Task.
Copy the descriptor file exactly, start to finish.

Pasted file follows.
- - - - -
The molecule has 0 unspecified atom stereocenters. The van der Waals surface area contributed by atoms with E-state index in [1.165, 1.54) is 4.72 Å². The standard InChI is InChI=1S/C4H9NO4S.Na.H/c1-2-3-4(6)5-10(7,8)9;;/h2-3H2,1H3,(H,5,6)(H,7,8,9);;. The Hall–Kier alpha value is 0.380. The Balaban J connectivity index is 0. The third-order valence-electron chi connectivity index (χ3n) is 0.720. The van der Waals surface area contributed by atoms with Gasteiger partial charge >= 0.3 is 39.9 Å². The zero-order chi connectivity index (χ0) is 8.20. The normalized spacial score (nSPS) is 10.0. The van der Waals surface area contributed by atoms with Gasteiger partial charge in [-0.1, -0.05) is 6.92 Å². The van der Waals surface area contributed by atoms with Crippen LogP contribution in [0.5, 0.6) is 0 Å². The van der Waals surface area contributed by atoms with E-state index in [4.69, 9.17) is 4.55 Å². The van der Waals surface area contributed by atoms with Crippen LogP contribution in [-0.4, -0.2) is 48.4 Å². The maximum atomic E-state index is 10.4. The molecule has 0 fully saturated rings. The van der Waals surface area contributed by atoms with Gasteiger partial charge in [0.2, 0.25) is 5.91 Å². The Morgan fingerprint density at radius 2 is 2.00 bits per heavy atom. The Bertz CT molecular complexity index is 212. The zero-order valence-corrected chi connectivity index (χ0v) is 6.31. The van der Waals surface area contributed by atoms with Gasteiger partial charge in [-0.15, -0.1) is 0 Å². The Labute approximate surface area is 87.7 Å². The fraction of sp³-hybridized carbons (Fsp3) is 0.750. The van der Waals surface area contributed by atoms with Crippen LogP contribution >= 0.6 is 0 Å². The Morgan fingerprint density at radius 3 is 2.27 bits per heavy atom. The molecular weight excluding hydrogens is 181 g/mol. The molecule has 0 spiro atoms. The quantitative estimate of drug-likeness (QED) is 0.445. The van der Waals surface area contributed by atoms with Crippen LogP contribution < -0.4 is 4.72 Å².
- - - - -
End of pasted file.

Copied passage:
The molecule has 0 unspecified atom stereocenters. The van der Waals surface area contributed by atoms with E-state index in [1.165, 1.54) is 4.72 Å². The standard InChI is InChI=1S/C4H9NO4S.Na.H/c1-2-3-4(6)5-10(7,8)9;;/h2-3H2,1H3,(H,5,6)(H,7,8,9);;. The Hall–Kier alpha value is 0.380. The Balaban J connectivity index is 0. The third-order valence-electron chi connectivity index (χ3n) is 0.720. The van der Waals surface area contributed by atoms with Gasteiger partial charge >= 0.3 is 39.9 Å². The zero-order chi connectivity index (χ0) is 8.20. The normalized spacial score (nSPS) is 10.0. The van der Waals surface area contributed by atoms with Gasteiger partial charge in [-0.1, -0.05) is 6.92 Å². The van der Waals surface area contributed by atoms with Crippen LogP contribution in [0.5, 0.6) is 0 Å². The van der Waals surface area contributed by atoms with E-state index in [4.69, 9.17) is 4.55 Å². The van der Waals surface area contributed by atoms with Crippen LogP contribution in [-0.4, -0.2) is 48.4 Å². The maximum atomic E-state index is 10.4. The molecule has 0 fully saturated rings. The van der Waals surface area contributed by atoms with Gasteiger partial charge in [0.2, 0.25) is 5.91 Å². The Morgan fingerprint density at radius 2 is 2.00 bits per heavy atom. The Bertz CT molecular complexity index is 212. The zero-order valence-corrected chi connectivity index (χ0v) is 6.31. The van der Waals surface area contributed by atoms with Gasteiger partial charge in [-0.15, -0.1) is 0 Å². The Labute approximate surface area is 87.7 Å². The fraction of sp³-hybridized carbons (Fsp3) is 0.750. The van der Waals surface area contributed by atoms with Crippen LogP contribution >= 0.6 is 0 Å². The Morgan fingerprint density at radius 3 is 2.27 bits per heavy atom. The molecular weight excluding hydrogens is 181 g/mol. The molecule has 0 spiro atoms. The quantitative estimate of drug-likeness (QED) is 0.445. The van der Waals surface area contributed by atoms with Crippen LogP contribution < -0.4 is 4.72 Å².